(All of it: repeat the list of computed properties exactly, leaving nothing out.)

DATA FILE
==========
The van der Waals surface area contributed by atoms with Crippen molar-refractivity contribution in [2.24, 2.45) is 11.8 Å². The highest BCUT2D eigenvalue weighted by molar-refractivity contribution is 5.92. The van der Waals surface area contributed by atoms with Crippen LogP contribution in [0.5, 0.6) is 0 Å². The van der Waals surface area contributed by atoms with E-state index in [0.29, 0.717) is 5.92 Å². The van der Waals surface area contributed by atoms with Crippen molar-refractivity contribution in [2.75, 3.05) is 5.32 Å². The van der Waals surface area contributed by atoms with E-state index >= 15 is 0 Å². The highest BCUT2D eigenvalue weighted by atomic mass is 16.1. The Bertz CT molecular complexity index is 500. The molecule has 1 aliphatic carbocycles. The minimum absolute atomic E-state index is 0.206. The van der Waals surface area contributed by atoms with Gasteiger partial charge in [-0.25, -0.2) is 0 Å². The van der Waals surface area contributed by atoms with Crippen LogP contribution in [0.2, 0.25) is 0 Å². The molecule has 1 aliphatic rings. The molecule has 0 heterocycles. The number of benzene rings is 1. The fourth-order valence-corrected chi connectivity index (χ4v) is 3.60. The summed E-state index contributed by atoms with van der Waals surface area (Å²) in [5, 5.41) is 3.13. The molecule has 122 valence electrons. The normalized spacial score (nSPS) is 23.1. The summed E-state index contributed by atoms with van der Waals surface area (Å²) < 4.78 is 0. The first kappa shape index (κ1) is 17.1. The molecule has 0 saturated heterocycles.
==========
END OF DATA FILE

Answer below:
The van der Waals surface area contributed by atoms with Crippen molar-refractivity contribution in [2.24, 2.45) is 11.8 Å². The highest BCUT2D eigenvalue weighted by molar-refractivity contribution is 5.92. The van der Waals surface area contributed by atoms with Crippen LogP contribution in [0.5, 0.6) is 0 Å². The van der Waals surface area contributed by atoms with E-state index in [0.29, 0.717) is 5.92 Å². The van der Waals surface area contributed by atoms with Crippen molar-refractivity contribution in [2.75, 3.05) is 5.32 Å². The van der Waals surface area contributed by atoms with E-state index >= 15 is 0 Å². The highest BCUT2D eigenvalue weighted by atomic mass is 16.1. The Bertz CT molecular complexity index is 500. The molecule has 1 aliphatic carbocycles. The minimum absolute atomic E-state index is 0.206. The van der Waals surface area contributed by atoms with Gasteiger partial charge in [-0.25, -0.2) is 0 Å². The van der Waals surface area contributed by atoms with Crippen LogP contribution in [0.2, 0.25) is 0 Å². The molecule has 1 aliphatic rings. The molecule has 0 heterocycles. The number of benzene rings is 1. The fourth-order valence-corrected chi connectivity index (χ4v) is 3.60. The summed E-state index contributed by atoms with van der Waals surface area (Å²) in [5, 5.41) is 3.13. The molecule has 122 valence electrons. The normalized spacial score (nSPS) is 23.1. The summed E-state index contributed by atoms with van der Waals surface area (Å²) < 4.78 is 0. The first kappa shape index (κ1) is 17.1. The molecule has 0 saturated heterocycles.